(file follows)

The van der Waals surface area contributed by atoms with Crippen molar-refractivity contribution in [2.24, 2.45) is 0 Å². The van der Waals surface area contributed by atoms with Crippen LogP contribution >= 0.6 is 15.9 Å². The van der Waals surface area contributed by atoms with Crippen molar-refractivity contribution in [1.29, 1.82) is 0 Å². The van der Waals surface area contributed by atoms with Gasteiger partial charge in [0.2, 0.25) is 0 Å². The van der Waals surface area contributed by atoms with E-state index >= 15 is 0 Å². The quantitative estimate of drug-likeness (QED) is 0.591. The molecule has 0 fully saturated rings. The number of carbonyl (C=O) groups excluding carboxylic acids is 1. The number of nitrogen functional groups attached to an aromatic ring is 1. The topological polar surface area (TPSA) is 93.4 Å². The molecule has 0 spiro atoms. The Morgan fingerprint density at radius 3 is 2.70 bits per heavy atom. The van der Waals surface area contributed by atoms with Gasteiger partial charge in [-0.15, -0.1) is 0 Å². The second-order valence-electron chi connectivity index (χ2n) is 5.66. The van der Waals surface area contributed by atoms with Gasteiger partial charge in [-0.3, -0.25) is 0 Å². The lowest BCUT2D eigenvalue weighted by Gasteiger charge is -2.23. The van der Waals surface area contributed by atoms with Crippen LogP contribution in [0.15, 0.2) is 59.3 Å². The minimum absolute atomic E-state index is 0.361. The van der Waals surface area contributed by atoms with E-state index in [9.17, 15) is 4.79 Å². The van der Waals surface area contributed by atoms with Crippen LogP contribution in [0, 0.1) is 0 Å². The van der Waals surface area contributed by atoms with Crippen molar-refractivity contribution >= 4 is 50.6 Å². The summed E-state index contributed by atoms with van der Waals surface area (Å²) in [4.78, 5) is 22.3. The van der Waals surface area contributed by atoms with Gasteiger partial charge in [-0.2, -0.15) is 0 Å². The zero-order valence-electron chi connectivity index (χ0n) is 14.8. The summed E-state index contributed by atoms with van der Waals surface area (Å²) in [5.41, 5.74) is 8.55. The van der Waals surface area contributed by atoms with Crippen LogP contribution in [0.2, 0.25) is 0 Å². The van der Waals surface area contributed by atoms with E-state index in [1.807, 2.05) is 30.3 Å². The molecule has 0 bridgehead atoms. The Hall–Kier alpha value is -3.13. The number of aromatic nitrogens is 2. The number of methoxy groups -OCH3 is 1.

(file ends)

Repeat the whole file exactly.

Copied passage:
The van der Waals surface area contributed by atoms with Crippen molar-refractivity contribution in [2.24, 2.45) is 0 Å². The van der Waals surface area contributed by atoms with Crippen LogP contribution >= 0.6 is 15.9 Å². The van der Waals surface area contributed by atoms with Crippen molar-refractivity contribution in [1.29, 1.82) is 0 Å². The van der Waals surface area contributed by atoms with Gasteiger partial charge in [0.2, 0.25) is 0 Å². The van der Waals surface area contributed by atoms with E-state index >= 15 is 0 Å². The quantitative estimate of drug-likeness (QED) is 0.591. The molecule has 0 fully saturated rings. The number of carbonyl (C=O) groups excluding carboxylic acids is 1. The number of nitrogen functional groups attached to an aromatic ring is 1. The topological polar surface area (TPSA) is 93.4 Å². The molecule has 0 spiro atoms. The Morgan fingerprint density at radius 3 is 2.70 bits per heavy atom. The van der Waals surface area contributed by atoms with Gasteiger partial charge in [-0.15, -0.1) is 0 Å². The second-order valence-electron chi connectivity index (χ2n) is 5.66. The van der Waals surface area contributed by atoms with Gasteiger partial charge in [-0.3, -0.25) is 0 Å². The lowest BCUT2D eigenvalue weighted by Gasteiger charge is -2.23. The van der Waals surface area contributed by atoms with Crippen LogP contribution in [0.15, 0.2) is 59.3 Å². The minimum absolute atomic E-state index is 0.361. The van der Waals surface area contributed by atoms with E-state index in [9.17, 15) is 4.79 Å². The van der Waals surface area contributed by atoms with Crippen LogP contribution in [0, 0.1) is 0 Å². The van der Waals surface area contributed by atoms with Crippen molar-refractivity contribution >= 4 is 50.6 Å². The summed E-state index contributed by atoms with van der Waals surface area (Å²) in [4.78, 5) is 22.3. The van der Waals surface area contributed by atoms with Gasteiger partial charge in [-0.2, -0.15) is 0 Å². The zero-order valence-electron chi connectivity index (χ0n) is 14.8. The summed E-state index contributed by atoms with van der Waals surface area (Å²) in [5.41, 5.74) is 8.55. The van der Waals surface area contributed by atoms with Crippen LogP contribution in [0.2, 0.25) is 0 Å². The van der Waals surface area contributed by atoms with E-state index in [1.807, 2.05) is 30.3 Å². The molecule has 0 bridgehead atoms. The Hall–Kier alpha value is -3.13. The number of aromatic nitrogens is 2. The number of methoxy groups -OCH3 is 1.